Millennial travellers and how they’ve changed travel for the better

April 5, 2018 by Matthew Charles

Millennial travellers are pioneering the way forward.

Though they may be left behind in other areas of life, in travel they rule the roost. Travel companies and other demographics are following their lead into a new dawn of global travel, from booking to sharing to doing.

As they become a more powerful socio-economic force, travel companies are taking note. The sharing economy and the insatiable desire for ‘experiences’ are starting to take centre stage.

There is a fundamental change at play here, not just a different set of preferences.

Whereas previous generations see travel as luxury, millennials see it as essential. That may appear misplaced or come across spoiled or twee but consider that for millennials, 78% would rather spend their money on ‘experiences’ than ‘things’.

Millennial travellers

Experience is the new social currency and millennials prefer a killer Instagram photo from a remote beach, or zip lining through a rainforest, to a shiny new car or luxury handbag.

You can either see this as a new expression of status, whereby material goods are substituted for social capital and physical activitiy, or as a seismic generational shift in lifestyle preferences.

Young people travel lots and they travel well. So how exactly have they changed travel?

Millions on the move

They may have less money to burn than the previous generation but travel is considered so essential that they do it more and they spend more.

According to the American Society of Travel Agents, in 2016 millennials took 44% more holiday time and trips than the average baby Boomer (50-70).

Millennials are also the fastest growing demographic of international travel accounting for around 20% of the current market and predicted to expand from 270 million visits to 320 million by 2020 as more begin to leave school, enjoy greater pay packets and the desire for travel continues to spiral.

Authoring experience

‘Experience’ is the magical keyword here.

A telling survey carried out by Eventbrite discovered the following insightful statistics from young Americans:

  • More than 3 in 4 millennials (78%) would choose to spend money on an experience or event over buying something desirable
  • More than 8 in 10 millennials (82%) attended or participated in a variety of live experiences in the past year, ranging from parties, concerts, festivals, performing arts and races and themed sports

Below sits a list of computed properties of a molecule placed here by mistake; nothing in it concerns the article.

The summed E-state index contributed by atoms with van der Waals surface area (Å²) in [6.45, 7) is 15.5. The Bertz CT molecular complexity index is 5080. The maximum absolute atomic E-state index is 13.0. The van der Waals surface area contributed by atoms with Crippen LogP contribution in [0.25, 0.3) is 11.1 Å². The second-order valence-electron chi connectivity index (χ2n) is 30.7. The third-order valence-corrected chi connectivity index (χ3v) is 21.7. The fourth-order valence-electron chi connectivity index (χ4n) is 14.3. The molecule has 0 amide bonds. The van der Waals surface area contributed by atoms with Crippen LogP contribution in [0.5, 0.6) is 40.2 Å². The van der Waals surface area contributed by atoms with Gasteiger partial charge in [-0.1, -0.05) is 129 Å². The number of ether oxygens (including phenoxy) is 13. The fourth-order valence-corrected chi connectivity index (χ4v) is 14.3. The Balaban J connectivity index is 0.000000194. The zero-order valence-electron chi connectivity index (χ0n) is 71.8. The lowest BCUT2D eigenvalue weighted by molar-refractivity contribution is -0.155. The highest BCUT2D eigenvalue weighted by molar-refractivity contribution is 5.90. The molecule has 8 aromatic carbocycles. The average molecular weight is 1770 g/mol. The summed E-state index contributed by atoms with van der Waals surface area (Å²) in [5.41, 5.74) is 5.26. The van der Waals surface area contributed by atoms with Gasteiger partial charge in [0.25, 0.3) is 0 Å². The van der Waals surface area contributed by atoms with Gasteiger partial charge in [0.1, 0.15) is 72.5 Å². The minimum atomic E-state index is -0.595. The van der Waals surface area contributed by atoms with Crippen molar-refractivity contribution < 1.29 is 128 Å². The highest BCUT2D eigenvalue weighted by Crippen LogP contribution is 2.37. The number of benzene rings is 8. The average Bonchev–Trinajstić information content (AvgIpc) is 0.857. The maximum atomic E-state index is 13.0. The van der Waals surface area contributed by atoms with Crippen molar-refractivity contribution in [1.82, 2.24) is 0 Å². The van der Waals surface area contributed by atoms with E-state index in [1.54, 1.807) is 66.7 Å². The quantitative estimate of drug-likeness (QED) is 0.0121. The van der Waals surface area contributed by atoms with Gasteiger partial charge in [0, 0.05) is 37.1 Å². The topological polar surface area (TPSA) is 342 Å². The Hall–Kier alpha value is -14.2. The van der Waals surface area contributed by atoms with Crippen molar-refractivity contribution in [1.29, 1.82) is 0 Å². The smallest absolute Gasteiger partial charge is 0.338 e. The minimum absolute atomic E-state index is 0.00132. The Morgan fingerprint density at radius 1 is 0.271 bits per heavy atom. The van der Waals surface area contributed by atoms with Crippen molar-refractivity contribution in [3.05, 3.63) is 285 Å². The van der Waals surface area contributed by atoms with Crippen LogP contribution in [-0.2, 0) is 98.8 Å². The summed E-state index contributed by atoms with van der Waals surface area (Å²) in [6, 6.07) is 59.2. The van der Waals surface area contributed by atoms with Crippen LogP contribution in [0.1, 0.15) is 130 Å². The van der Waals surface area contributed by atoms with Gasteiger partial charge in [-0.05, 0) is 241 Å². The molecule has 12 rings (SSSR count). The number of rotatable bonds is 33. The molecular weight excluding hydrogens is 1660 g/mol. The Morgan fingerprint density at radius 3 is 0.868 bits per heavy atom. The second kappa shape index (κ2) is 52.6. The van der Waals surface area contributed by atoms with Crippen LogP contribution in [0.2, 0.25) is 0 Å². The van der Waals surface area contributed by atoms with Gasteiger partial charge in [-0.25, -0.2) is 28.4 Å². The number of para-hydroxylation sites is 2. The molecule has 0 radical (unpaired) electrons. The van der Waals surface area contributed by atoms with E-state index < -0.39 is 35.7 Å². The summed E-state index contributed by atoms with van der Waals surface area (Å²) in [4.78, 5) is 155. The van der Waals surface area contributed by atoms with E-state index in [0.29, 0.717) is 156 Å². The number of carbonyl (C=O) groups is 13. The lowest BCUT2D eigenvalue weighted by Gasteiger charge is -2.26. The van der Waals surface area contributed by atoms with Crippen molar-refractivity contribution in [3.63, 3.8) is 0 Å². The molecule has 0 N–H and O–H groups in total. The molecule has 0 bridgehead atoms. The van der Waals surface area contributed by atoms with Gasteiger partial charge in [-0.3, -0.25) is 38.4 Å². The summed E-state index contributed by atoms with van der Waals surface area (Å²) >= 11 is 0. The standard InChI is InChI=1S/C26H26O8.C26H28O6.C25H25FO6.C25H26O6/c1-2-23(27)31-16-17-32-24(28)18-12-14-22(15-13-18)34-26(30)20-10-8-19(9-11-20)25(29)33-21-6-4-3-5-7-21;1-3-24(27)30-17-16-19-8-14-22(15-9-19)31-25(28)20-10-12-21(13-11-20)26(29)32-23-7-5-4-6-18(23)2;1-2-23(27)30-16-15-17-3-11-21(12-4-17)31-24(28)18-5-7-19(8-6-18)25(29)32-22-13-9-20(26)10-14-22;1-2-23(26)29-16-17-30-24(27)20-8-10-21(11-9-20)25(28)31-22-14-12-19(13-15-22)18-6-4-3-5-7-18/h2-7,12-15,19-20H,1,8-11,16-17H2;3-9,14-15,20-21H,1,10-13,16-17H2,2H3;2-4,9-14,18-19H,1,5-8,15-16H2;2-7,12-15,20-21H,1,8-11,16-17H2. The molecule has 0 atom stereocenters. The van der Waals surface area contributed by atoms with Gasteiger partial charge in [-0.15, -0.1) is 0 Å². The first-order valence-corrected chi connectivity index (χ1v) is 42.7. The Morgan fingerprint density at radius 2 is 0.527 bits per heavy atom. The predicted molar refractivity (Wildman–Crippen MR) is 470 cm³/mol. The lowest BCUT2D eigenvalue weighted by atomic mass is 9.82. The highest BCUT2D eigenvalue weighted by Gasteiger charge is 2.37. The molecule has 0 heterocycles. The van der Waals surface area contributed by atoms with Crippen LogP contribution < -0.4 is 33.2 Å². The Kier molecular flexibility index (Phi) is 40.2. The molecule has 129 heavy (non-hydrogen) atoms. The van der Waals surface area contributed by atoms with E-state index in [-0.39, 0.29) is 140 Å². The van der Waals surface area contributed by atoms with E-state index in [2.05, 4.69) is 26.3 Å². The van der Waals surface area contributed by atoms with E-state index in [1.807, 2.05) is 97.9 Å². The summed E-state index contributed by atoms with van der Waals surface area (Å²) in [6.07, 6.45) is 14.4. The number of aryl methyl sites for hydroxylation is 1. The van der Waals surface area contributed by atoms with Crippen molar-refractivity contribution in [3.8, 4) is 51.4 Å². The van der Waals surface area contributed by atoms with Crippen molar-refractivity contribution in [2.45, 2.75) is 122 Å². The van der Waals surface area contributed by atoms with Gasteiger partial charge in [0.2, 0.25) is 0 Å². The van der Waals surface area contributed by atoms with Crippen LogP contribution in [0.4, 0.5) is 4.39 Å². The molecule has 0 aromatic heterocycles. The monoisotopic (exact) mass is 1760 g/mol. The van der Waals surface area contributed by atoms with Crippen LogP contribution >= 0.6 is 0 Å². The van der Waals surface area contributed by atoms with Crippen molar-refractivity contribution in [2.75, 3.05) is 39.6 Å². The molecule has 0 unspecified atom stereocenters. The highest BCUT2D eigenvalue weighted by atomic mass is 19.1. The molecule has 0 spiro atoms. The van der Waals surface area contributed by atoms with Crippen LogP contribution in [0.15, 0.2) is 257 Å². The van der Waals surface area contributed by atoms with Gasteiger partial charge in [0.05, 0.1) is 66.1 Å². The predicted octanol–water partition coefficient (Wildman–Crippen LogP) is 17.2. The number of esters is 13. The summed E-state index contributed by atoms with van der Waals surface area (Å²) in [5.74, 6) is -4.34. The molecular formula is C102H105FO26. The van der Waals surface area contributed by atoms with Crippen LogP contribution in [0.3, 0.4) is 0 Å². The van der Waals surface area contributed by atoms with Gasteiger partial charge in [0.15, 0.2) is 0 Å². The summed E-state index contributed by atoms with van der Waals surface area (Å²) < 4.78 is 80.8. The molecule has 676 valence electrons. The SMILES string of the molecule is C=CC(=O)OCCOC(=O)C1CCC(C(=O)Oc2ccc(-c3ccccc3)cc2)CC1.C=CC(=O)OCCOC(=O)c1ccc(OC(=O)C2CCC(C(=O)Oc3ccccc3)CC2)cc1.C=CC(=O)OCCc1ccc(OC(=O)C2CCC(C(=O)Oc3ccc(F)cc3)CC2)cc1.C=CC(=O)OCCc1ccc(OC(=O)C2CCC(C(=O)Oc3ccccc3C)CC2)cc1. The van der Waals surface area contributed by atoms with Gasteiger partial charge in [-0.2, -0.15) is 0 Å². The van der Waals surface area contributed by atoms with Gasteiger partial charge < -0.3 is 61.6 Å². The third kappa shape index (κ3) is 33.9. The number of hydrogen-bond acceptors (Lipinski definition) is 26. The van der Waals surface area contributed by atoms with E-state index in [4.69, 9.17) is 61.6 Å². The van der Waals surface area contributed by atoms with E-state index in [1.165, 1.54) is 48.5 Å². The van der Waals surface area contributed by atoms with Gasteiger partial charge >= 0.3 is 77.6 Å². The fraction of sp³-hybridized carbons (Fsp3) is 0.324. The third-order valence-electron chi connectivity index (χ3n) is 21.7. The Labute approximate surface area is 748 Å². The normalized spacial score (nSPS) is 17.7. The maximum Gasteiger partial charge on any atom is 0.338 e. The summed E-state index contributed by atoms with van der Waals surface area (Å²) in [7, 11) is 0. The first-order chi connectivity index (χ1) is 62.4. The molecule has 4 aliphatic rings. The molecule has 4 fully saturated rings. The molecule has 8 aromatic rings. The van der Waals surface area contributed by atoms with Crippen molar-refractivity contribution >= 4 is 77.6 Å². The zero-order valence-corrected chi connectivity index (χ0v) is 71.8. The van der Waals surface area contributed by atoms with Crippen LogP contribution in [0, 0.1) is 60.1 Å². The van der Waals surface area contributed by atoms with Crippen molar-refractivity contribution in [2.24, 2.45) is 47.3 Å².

• 72% say they would like to increase their spending on experiences rather than physical things in the next year

Those statistics apply to everyday life but are even more poignant when combined with travel.

This thirst for experience, coupled with the time limited nature of travel means millennials want to cram in as much as possible – especially considering we’re a generation crippled by FOMO.

Millennial travellers

‘Experiences’ come in many forms, not just budget back-backing through the jungle. This demographic are willing to spend a higher percentage of what they have on travel and experience. They’re not saving for a Rolex, but for another opportunity to live the moment. Commentators have gone so far as to call this transformation the ‘experience economy’.

An experience is anything that either captures a slice of authentic life, something out of the ordinary, connecting with other people or an event where you can say ‘I was there’. It could be as simple as walking down a beautiful alleyway in a new city or it could be bungee jumping off a bridge or going to a music festival on the other side of the world.

It’s now common knowledge that this generation wants to feel like a local rather than a brusque tourist. So part of the experience of travel is in really getting the ‘feel’ of a place.

This generation aren’t content to be locked away in an all-inclusive beach side hotel (although, as we’ll see, they wouldn’t turn it down either). They want to feel in the thick of the action – hanging out in a local piazza, or browsing the local market.

This is partially to do with authorship, having the choice to go where you want and do what you want rather than be dictated to by the tour bus, or limited by the buffet selection.

They are also allergic to anything that appears false, fake, designed to appeal to tourists. This desire for choice and authenticity is enabled by the advent of personal, transportable technology. You can easily meet new people or book a remote mountainside log cabin with a few taps on your phone.

Millennial travellers


Thanks to young travellers, the ‘experience’ and ‘tours’ sector is booming and many companies are jumping on this expanding market. $135 billion is the current worth of tours and activities and it’s expected to breach $183 billion by 2020.

Activity provider GetYourGuide has recently seen a further $75 million investment, the largest ever raised in the activities sector.

Airbnb have dived in at the deep end – their homepage first displays curated ‘experiences’ before it even shows its available homes.